Cloud-based Security Services Poised for Rapid Growth
The rush of businesses to move their operations to the cloud is creating a slipstream that's pulling security services into the nimbus.
Mon, December 23, 2013
"People have become more comfortable now with the cloud so they're feeling more comfortable leveraging certain cloud services for security," said Brian Contos, CISO for Blue Coat, a web filter appliance company.
That comfort will be driving a rapid growth in the market for cloud-based security services in the next few years. The market, according to Gartner, will jump by a billion dollars in the next two years from $2.1 billion in 2013 to $3.1 billion in 2015.
Market research firm Infonetics Research also has a rosy forecast for cloud-based security services. It predicts revenues for them will climb by a compound annual growth rate of 10.8 percent, from 2012 to 2015, when it will reach $9.2 billion.
"There's increasing pressure on organizations to have services in the cloud, and the only way really to manage some of the risk in the cloud is with cloud security services," said Davi Ottenheimer, president of flyingpenguin, a security consulting firm.
As companies move services from their data centers into the cloud, not only do they want their security services there, too, but they want those security services to emulate other cloud offerings. "They're demanding next-generation, higher-class security services," said Mark Nunnikhoven, principal engineer of cloud and emerging technologies, at Trend Micro.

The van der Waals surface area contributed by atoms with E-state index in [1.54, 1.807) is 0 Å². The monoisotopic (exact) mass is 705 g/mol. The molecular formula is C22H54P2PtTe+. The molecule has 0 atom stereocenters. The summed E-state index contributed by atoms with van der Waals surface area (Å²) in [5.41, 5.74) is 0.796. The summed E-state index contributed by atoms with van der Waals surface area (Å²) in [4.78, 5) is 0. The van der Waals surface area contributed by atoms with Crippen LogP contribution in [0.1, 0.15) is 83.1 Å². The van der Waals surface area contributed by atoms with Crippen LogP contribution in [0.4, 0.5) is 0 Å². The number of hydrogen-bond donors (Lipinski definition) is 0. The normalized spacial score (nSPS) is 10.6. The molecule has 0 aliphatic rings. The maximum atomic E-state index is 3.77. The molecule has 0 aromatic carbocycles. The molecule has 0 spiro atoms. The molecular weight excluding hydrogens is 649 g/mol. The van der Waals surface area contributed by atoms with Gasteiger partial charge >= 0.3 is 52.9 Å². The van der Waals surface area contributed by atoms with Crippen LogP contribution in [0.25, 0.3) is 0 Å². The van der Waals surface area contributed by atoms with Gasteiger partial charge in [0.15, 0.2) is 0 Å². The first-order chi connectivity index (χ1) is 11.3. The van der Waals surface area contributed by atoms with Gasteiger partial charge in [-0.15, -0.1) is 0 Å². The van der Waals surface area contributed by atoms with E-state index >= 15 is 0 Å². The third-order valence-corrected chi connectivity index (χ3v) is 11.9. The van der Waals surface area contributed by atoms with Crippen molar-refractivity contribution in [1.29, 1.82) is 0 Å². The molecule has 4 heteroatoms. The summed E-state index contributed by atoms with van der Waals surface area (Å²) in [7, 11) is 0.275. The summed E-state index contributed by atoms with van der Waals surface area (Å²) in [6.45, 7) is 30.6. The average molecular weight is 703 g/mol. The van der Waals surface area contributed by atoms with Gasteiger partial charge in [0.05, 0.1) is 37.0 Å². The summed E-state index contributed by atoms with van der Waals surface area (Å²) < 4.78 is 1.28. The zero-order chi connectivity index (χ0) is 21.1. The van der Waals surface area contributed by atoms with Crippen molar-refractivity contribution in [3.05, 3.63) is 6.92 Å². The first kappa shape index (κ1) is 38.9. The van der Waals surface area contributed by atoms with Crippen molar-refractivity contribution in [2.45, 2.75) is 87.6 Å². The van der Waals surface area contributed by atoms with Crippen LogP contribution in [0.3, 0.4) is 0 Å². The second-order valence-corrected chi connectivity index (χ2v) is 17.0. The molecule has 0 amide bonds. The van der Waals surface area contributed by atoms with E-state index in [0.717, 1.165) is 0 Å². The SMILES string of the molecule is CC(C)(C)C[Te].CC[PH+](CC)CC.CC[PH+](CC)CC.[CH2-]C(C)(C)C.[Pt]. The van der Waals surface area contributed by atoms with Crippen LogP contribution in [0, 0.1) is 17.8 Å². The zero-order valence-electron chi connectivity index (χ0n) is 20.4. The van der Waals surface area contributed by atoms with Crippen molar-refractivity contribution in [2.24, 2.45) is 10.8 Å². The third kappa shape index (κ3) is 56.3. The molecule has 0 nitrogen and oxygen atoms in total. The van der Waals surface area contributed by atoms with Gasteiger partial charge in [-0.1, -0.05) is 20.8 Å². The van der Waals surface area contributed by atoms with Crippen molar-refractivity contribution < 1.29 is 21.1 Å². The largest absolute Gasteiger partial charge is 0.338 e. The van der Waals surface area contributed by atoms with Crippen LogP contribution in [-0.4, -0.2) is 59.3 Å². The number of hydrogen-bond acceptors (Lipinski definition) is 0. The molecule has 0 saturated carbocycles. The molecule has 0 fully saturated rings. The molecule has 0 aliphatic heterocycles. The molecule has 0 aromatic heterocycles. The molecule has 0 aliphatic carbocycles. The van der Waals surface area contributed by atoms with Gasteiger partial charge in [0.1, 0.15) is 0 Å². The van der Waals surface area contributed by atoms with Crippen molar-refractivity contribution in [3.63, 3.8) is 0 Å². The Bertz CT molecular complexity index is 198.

"They want a security service that matches the attributes of the cloud -- something that's smart and flexible," he added.
The general migration of operations to the cloud isn't the only trend driving security services to the nimbus, however. "The rise of mobility and the distribution of users has driven a lot of the requirement for security in the cloud," said Infonetics Principal Analyst Jeff Wilson.
Increased use of multiple devices by employees to do their jobs has broadened security challenges for many organizations. Those devices are used by workers with services outside their employer's network -- services like Gmail, Webex, Dropbox and Evernote -- that can expose that network to risk. "Trying to figure out a way to buy a product to protect you from all that stuff becomes mind-boggling," Wilson said.
"It makes hijacking traffic and routing it through a secure cloud a reasonable thing to think about doing," he added.
When organizations could limit the gateways to their networks and bottle up data within those networks, local solutions made more sense. That's not the case now.